Eugene - World record-holder Kenenisa Bekele took the lead heading into the final lap and sprinted to the finish to win the 10 000 meters at the Prefontaine Classic on Friday.
Bekele finished in 27 minutes, 12.08 seconds, ahead of fellow Ethiopians Imane Merga and Abera Kuma.
London Olympic gold medalist Mo Farah withdrew from the race a day earlier because of a stomach bug, instead choosing to run Saturday in the 5,000 in the elite Diamond League meet at Hayward Field.
Bekele set the meet record in the 10 000 at the Prefontaine back in 2008, when he ran it in 26:25.97. He went on to win gold medals in the 10 000 and 5 000 in the Beijing Olympics that year.
Among other events Friday, world record-holder Betty Heidler of Germany won the hammer and two-time Olympic gold medalist Valerie Adams of New Zealand won the shot put. Russian Aleksander Menkov won the men's long jump.
Farah will run in the 5 000 against fellow Olympian Galen Rupp. While Farah is British and Rupp is American, the two are training partners and close friends.
Farah picked up the virus at the Oxy High Performance meet in Los Angeles two weeks ago. The virus forced him to miss a few days of training.
"Having an extra day of rest and running half the distance is probably in his best interest," Rupp said.
Farah thrilled the home-country crowds at the London Olympics by winning gold in both the 5 000 and 10 000 meters. A British newspaper ran a banner headline exclaiming "Golden Mo-Ment!"
He was the seventh man to win at both distances at a single Olympics, the first from Britain. He was also the first man to win the Olympic 5 000 title as the reigning world champion.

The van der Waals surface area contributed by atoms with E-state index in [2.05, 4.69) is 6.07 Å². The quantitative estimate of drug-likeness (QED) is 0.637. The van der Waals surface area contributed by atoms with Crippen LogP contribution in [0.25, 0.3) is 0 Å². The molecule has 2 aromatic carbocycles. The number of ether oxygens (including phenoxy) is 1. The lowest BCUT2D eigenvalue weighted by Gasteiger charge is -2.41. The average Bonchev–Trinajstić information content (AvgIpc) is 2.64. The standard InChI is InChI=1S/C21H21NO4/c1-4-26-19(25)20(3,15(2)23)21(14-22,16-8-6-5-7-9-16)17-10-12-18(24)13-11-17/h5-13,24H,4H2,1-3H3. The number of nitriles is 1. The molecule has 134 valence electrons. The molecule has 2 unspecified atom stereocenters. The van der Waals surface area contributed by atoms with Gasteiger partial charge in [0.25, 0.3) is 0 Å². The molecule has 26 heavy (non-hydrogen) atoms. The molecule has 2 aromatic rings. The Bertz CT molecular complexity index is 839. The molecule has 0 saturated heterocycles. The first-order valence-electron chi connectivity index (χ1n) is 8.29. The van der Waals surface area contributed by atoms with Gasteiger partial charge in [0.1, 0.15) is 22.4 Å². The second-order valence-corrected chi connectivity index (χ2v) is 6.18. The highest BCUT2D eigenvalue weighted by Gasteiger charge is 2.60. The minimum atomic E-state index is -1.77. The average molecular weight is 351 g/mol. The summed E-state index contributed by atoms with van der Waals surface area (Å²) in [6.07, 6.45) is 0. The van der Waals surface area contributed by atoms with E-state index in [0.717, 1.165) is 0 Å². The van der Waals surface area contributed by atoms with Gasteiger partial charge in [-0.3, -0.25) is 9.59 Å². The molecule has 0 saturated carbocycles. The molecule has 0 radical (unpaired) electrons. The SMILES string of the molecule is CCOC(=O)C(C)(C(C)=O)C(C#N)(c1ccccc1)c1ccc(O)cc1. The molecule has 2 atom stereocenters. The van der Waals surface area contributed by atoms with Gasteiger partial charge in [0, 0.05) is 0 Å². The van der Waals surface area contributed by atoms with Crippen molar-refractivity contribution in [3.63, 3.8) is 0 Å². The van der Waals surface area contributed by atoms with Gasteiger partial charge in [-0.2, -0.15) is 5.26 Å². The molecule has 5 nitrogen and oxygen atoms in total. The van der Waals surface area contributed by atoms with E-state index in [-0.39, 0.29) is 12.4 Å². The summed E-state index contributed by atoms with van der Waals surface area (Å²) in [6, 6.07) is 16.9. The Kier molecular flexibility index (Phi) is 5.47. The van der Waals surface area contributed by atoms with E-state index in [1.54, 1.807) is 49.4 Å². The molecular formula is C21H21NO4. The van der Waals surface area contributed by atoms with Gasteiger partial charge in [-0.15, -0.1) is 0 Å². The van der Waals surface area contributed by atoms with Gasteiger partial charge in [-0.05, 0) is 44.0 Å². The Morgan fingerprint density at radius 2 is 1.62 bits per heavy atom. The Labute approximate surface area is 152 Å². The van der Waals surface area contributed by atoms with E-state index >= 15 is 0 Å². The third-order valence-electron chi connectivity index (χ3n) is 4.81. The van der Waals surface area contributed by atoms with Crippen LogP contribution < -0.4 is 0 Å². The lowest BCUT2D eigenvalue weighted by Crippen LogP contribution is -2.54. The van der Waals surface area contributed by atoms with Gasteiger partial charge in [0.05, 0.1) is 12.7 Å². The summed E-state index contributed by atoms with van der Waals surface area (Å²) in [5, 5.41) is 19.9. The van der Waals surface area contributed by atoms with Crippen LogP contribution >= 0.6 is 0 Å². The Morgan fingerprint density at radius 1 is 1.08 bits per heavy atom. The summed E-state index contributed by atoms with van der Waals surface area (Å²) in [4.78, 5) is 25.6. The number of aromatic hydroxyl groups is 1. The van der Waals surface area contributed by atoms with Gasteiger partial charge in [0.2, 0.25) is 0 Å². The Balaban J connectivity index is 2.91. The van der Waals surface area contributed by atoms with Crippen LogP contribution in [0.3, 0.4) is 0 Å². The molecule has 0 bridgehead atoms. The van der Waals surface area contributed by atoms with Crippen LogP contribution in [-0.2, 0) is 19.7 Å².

Rupp finished second to Farah in the Olympic 10 000 for the silver medal. The two athletes, who are coached by Alberto Salazar as part of the Nike Oregon Project, have been training together recently in Park City, Utah.
"We both understand that we're both pretty fierce competitors and both want to win," Rupp said Friday. "Anything that happens on the track we don't take personally. In fact, we see it as an advantage to have each other in a race. We tend to key off each other."
Farah won the 5,000 at the Pre Classic last year in 12 minutes, 56.98 seconds, the fastest time ever run in the United States. And for Rupp, the Prefontaine meet is special because it's at the University of Oregon's Hayward Field, his home track in college.
Other athletes participating in the Pre include Olympians Nick Symmonds in the 800 meters, Allyson Felix in the 100 and LaShawn Merritt in the 400. Olympic gold medalist Sanya Richards-Ross was a late entrant in the women's 400 after a foot injury held her out of the adidas Grand Prix in New York.
Kenyan David Rushida, world record holder in the 800, had to withdraw from the Pre because of a right knee injury. Rushida had an MRI on Thursday in Eugene, revealing bruising of the bone and ligaments.
This year's 10 000 was originally supposed to be the IAAF World Championship Trials for Ethiopia, but meet organizers said the Ethiopian Athletic Federation decided to go in a different direction.